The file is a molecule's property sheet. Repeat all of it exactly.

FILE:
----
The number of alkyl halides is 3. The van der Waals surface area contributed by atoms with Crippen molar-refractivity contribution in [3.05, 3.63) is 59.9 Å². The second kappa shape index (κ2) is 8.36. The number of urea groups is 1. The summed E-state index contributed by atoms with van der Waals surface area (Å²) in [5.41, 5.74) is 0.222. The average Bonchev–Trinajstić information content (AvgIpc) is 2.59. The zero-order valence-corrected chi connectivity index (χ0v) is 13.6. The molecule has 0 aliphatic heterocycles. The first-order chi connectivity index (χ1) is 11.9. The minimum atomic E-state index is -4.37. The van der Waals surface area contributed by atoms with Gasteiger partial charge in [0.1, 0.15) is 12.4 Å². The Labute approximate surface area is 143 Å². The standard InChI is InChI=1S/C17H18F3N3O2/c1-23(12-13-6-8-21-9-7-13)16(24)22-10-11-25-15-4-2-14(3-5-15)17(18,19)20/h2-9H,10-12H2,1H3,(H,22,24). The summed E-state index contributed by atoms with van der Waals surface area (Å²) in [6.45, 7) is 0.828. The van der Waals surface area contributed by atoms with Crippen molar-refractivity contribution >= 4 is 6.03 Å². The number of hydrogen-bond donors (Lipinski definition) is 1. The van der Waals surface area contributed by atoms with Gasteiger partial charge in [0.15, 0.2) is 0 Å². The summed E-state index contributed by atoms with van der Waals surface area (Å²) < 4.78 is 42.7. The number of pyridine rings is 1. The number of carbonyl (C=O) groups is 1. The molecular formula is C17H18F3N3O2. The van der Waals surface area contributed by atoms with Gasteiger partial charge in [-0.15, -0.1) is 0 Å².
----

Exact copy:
The number of alkyl halides is 3. The van der Waals surface area contributed by atoms with Crippen molar-refractivity contribution in [3.05, 3.63) is 59.9 Å². The second kappa shape index (κ2) is 8.36. The number of urea groups is 1. The summed E-state index contributed by atoms with van der Waals surface area (Å²) in [5.41, 5.74) is 0.222. The average Bonchev–Trinajstić information content (AvgIpc) is 2.59. The zero-order valence-corrected chi connectivity index (χ0v) is 13.6. The molecule has 0 aliphatic heterocycles. The first-order chi connectivity index (χ1) is 11.9. The minimum atomic E-state index is -4.37. The van der Waals surface area contributed by atoms with Gasteiger partial charge in [0.1, 0.15) is 12.4 Å². The Labute approximate surface area is 143 Å². The standard InChI is InChI=1S/C17H18F3N3O2/c1-23(12-13-6-8-21-9-7-13)16(24)22-10-11-25-15-4-2-14(3-5-15)17(18,19)20/h2-9H,10-12H2,1H3,(H,22,24). The summed E-state index contributed by atoms with van der Waals surface area (Å²) in [6.45, 7) is 0.828. The van der Waals surface area contributed by atoms with Crippen molar-refractivity contribution >= 4 is 6.03 Å². The number of hydrogen-bond donors (Lipinski definition) is 1. The van der Waals surface area contributed by atoms with Gasteiger partial charge in [0.15, 0.2) is 0 Å². The summed E-state index contributed by atoms with van der Waals surface area (Å²) < 4.78 is 42.7. The number of pyridine rings is 1. The number of carbonyl (C=O) groups is 1. The molecular formula is C17H18F3N3O2. The van der Waals surface area contributed by atoms with Gasteiger partial charge in [-0.15, -0.1) is 0 Å².